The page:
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Performance Optimization

Suggestions on Single Bucket Optimization

OBS updates the same metadata when processing concurrent PUT Object or DELETE Object operations on a bucket. These concurrent operations may conflict and compromise system performance. System performance, however, is not affected by concurrent GET Object operations. For concurrent PUT Object or DELETE Object operations, the Transactions per Second (TPS) limit of a bucket in OBS is 70, and you are advised to keep the TPS less than 70. When the TPS has exceeded this value, error 503 is returned. However, the performance of a bucket is subject to the bucket's TPS only when the object size is small. When the object size is relatively large, bucket performance has little to do with bucket's TPS because PUT operations in this case mainly process object data and seldom update metadata. In general, bucket performance is inversely proportional to the object size in PUT operations. According to the test result, when the average size of the objects is larger than 10 MB, the impact of concurrent metadata updates on the bucket performance can be ignored. For concurrent DELETE operations on a bucket, the performance of the bucket is subject to the bucket's TPS regardless of object sizes.


The preceding PUT, DELETE, and GET operations refer to those performed on different objects in a bucket. If concurrent operations are performed on the same object, bucket performance is determined by processing capabilities of one or several specific disks.

Performance Tuning for Scenarios of Intensive PUT or DELETE Operations

In typical OBS application scenarios such as archiving and backup, there are a large number of concurrent PUT operations. To tune bucket performance, particularly in scenarios where the object size is small, the following methods are recommended:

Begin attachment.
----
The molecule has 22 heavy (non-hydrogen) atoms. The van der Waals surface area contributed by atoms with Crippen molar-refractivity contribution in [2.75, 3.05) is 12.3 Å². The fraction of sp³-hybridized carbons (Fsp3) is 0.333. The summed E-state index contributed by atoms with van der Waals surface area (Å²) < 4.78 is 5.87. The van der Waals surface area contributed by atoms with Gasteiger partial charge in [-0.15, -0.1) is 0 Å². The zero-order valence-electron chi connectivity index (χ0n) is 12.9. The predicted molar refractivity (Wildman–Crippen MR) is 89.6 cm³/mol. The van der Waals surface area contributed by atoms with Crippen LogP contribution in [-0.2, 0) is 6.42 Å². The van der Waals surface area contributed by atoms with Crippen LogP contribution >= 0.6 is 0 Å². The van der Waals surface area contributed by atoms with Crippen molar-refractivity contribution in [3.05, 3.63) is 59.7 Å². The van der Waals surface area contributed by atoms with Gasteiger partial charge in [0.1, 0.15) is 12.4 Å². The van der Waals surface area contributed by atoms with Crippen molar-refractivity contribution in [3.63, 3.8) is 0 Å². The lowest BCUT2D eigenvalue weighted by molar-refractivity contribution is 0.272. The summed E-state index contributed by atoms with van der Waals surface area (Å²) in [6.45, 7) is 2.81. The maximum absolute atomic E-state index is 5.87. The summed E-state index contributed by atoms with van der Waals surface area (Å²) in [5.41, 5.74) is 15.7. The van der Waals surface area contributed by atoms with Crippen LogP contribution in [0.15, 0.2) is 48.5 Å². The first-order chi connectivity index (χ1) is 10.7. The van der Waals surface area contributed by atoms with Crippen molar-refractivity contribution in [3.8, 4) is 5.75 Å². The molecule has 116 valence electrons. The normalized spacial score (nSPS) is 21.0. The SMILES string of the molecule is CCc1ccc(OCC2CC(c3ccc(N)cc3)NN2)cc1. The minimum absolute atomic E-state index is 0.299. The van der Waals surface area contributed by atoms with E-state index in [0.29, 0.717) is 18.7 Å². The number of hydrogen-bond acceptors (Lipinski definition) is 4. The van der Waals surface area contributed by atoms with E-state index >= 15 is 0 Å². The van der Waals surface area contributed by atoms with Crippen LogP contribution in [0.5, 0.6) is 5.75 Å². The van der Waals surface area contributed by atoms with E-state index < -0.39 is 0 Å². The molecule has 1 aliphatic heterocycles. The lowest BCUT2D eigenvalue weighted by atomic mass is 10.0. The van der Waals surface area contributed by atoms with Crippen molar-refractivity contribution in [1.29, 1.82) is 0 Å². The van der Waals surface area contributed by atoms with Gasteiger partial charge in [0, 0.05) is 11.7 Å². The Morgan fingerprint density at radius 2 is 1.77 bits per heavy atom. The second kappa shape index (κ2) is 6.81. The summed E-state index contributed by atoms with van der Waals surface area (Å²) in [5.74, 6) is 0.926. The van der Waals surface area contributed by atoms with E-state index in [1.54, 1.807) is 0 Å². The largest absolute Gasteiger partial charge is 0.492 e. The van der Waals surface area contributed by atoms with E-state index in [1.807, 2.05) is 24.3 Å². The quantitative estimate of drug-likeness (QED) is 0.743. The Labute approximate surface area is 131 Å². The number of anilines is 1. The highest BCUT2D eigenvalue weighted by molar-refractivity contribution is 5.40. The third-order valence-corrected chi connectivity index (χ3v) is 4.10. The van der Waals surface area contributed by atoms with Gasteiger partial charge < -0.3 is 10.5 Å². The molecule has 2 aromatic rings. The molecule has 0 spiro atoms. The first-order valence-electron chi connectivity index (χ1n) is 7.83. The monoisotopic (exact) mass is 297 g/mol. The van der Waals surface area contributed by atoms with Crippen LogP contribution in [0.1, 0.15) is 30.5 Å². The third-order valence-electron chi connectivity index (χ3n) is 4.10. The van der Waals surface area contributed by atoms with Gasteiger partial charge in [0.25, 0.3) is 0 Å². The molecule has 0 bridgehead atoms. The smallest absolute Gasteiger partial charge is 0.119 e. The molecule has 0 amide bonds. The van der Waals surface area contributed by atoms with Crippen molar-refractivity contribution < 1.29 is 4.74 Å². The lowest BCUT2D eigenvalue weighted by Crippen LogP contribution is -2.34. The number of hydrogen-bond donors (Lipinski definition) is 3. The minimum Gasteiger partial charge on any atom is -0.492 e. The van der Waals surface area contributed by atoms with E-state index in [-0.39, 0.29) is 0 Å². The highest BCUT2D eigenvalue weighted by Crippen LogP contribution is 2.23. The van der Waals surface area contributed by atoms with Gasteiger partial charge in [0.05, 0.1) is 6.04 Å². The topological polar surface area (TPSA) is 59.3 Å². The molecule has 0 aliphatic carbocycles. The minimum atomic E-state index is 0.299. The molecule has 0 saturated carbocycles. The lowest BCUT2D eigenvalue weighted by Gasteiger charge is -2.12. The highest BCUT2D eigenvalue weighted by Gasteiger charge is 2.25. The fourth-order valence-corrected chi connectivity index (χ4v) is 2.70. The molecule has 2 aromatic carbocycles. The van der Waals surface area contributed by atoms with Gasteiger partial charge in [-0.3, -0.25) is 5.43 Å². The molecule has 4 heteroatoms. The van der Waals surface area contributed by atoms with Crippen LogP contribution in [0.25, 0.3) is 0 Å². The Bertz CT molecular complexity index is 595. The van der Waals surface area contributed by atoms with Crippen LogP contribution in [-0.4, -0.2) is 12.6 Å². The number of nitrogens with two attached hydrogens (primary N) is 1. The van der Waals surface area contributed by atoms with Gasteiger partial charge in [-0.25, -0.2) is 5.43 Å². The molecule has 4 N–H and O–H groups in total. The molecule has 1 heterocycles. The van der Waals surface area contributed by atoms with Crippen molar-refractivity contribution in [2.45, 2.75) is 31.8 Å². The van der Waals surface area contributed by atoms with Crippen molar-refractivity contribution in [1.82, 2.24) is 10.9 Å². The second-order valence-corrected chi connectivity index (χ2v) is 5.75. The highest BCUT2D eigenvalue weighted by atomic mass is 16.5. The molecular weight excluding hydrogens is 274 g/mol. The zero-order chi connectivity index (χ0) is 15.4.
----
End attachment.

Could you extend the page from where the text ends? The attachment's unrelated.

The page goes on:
1. Balancing loads among multiple buckets

Upload backup data to different buckets in OBS to reduce data hotspots caused by concurrent PUT operations on the same bucket. Buckets are independent logical entities in OBS and have their own metadata. Therefore, performance of a single bucket is not affected when concurrent operations are performed on different buckets. In addition, data uploaded to different buckets can be logically separated, which improves data listing and query performance.

2. Controlling the number of concurrent operations on a bucket

Solely increasing the number of concurrent operations on a bucket cannot improve the performance of the bucket, but may lead to operation conflicts that cause performance deterioration. In OBS, you are advised to limit the number of concurrent operations on a bucket to 70. This value has been proved by tests of uploading small objects concurrently to a bucket. If the object size is large, you can increase this value to a larger one based on bucket's TPS to achieve optimal bucket performance.

3. Uploading small objects after packaging them

In scenarios where there are a large number of small objects, to improve bucket performance and storage space utilization, upload small objects after packaging them.

4. Using random object names

You can use random object names to reduce impact on a single node caused by conflicts of concurrent operations. For example, in a typical scenario of log archiving, the names of objects to be uploaded are as follows:










The names of these objects have the same prefix. When being uploaded concurrently, these objects are very likely to be routed to the same node. To reduce data hotspots and improve bucket performance, add random prefixes to object names. For example, a 6-digit hexadecimal string is added to each of the following object names:











This method is applicable only when a bucket contains sufficient objects.

5. Managing bucket properties

OBS delivers high performance and reliability based on distributed architecture. To achieve the high performance, OBS uses cache widely, and bucket attributes are part of the cache content. Therefore, modifications to bucket attributes cannot take effect immediately, which will be effective in approximately 10 seconds at most. Be aware of this point when developing applications.